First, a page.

ATLANTA — Democratic mega-donor Tom Steyer said on Saturday that he and his NextGen America group do not intend to work on behalf of anti-abortion politicians, jumping into the Democratic Party’s ongoing debate on the topic.
“We’re pro-choice,” the hedge fund manager-turned-activist told POLITICO on the sidelines of the progressive Netroots Nation conference here.
Asked if his group would help candidates or sitting lawmakers who don’t support abortion rights, he said, “We do not work for a single candidate who is not pro-choice. I think people like to have litmus tests. We are explicitly pro-choice. We work a lot with Planned Parenthood, we work a lot with NARAL. We are absolutely committed to it.”
Those comments put Steyer — the Democratic Party’s single largest donor in recent cycles thanks largely to the money he’s put in the NextGen super PAC — on the side of activists who have been dismayed by comments made recently by some party leaders like Sen. Bernie Sanders and Democratic Congressional Campaign Committee chairman Ben Ray Lujan.
They have suggested at times that the party need not have a litmus test on abortion, spurring considerable controversy about which candidates to fund ahead of 2018’s midterm elections.
Now, the word of the party’s biggest funder is likely to weigh heavily on the debate.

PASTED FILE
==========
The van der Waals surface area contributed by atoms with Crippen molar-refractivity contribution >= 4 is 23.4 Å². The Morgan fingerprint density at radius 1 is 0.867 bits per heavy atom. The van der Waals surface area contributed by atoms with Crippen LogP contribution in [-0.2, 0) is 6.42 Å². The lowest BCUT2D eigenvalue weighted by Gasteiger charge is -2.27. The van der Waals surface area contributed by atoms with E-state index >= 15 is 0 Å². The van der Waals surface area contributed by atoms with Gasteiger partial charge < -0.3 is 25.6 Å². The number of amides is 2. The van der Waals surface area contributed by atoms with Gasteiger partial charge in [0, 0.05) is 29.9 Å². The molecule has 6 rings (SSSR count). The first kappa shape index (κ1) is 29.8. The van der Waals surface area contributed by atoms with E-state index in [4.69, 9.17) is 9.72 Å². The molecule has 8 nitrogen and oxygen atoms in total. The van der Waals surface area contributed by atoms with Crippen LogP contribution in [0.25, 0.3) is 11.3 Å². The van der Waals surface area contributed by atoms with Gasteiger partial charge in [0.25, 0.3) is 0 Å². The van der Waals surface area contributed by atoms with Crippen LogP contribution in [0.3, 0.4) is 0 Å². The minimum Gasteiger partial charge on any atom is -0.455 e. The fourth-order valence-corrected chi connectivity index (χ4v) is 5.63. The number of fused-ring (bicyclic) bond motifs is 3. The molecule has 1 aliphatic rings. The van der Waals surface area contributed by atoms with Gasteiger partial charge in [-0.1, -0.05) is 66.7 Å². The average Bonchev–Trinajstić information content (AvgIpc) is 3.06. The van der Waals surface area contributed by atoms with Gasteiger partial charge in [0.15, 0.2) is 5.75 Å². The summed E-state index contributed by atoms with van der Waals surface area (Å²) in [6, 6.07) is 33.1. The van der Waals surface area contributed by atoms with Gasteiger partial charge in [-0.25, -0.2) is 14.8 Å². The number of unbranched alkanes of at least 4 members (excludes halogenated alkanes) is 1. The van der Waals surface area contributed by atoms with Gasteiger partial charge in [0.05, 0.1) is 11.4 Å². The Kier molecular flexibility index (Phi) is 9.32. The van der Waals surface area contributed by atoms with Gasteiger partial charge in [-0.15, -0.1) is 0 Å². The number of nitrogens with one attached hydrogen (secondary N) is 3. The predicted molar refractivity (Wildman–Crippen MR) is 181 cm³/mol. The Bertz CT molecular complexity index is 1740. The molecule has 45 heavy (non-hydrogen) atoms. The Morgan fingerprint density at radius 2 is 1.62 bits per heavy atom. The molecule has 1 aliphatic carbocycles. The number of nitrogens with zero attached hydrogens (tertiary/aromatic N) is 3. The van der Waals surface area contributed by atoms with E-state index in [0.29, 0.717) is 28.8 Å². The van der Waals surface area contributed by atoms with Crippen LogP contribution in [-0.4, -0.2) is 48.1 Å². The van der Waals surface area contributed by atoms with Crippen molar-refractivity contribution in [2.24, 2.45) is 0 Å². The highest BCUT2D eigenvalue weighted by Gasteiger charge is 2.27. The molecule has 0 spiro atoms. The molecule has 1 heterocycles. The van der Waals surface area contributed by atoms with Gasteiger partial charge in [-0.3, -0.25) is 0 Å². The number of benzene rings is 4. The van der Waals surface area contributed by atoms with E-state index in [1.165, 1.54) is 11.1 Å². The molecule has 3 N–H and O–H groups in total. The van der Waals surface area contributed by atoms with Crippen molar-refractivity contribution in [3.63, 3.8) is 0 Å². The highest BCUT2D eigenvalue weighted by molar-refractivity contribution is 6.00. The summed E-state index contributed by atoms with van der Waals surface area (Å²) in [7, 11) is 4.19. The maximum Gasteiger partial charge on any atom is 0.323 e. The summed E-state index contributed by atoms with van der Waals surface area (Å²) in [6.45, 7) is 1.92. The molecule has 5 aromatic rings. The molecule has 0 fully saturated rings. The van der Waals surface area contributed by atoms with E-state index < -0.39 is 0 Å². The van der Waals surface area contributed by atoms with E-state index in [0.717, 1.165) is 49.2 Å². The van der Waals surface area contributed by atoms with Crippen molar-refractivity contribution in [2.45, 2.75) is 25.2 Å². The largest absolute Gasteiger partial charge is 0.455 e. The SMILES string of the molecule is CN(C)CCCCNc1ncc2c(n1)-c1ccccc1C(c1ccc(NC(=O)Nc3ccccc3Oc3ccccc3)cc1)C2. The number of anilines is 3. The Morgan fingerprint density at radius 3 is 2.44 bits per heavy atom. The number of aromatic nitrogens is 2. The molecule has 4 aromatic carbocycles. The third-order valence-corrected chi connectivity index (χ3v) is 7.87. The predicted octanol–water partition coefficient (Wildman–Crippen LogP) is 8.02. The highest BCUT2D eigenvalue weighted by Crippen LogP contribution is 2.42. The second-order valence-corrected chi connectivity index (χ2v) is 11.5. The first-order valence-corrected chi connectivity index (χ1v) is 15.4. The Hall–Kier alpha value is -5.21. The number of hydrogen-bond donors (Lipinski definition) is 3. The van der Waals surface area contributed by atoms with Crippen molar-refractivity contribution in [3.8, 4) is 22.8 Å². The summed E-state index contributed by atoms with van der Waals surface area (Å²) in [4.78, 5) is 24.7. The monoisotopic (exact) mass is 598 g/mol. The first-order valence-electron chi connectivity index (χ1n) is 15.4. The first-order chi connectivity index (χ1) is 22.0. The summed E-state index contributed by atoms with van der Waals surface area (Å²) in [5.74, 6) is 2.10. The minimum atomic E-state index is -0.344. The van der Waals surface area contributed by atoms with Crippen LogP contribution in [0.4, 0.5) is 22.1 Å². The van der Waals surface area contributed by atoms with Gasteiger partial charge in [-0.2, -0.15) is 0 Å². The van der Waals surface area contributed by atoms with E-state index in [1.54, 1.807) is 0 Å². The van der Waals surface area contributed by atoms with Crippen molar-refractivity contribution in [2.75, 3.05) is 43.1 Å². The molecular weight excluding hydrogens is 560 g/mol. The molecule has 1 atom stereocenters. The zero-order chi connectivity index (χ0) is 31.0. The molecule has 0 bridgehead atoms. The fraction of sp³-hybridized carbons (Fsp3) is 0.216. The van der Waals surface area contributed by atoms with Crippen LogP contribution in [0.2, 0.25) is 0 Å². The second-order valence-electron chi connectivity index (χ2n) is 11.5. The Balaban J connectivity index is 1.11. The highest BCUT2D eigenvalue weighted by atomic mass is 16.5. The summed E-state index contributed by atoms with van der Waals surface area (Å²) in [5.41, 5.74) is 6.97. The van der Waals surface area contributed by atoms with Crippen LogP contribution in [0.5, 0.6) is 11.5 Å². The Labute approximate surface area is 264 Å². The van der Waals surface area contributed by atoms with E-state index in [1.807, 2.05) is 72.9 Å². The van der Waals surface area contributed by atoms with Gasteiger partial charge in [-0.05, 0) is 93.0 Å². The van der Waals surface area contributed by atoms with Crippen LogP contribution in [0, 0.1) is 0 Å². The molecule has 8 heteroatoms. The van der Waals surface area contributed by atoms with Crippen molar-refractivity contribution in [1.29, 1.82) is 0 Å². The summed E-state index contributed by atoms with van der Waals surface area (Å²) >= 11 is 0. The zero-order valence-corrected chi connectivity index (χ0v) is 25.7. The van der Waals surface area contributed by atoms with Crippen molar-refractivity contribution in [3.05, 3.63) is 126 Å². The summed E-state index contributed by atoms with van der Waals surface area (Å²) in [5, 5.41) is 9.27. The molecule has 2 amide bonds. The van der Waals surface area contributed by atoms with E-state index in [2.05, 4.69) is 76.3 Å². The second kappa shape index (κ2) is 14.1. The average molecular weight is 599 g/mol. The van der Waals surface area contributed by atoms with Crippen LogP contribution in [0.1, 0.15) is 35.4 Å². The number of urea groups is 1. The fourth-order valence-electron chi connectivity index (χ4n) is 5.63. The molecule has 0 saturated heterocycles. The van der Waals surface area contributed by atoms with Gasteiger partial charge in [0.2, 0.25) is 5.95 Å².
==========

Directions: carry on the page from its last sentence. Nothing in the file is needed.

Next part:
Steyer also pointedly refused to rule out a run for office — including the presidency or a statewide role in California — in the near future.
“Particularly subsequent to November 8, 2016, the idea of not being fully involved in this seems to me to be — I don’t know how I would do that,” he said. “The only question is not how to do the biggest thing, but have the most differential impact to what otherwise would happen."
After spending over $165 million on Democrats in the 2014 and 2016 election cycles, he has long been considered a potential self-funding contender for 2018’s gubernatorial race in California.
But as other candidates, including Lt. Gov. Gavin Newsom and former Los Angeles mayor Antonio Villaraigosa, have been running large-scale campaigns for months, Steyer has stayed away. He demurred when asked about getting into the race, choosing to heap praise on Gov. Jerry Brown instead when pressed on his feelings about the other candidates.
“The best thing I can say is people do not realize how good Jerry Brown is, full-stop,” he said. “If you ask me about anyone else, it’s sort of like: Do you know who hit third for the San Francisco Giants after Willie Mays retired? How’d it go for him?"
Asked about the potential for pursuing Sen. Dianne Feinstein’s (D-Calif.) seat if she chooses to retire ahead of a 2018 re-election bid, he demurred again.
“I don’t think Dianne’s going to retire,” he said. “Look, I promise: There is nothing that I would not do in order to have the most impact.”
And, finally, pushed on the likelihood of his pursuing the White House, he replied: “I keep telling you I’m not ruling anything out."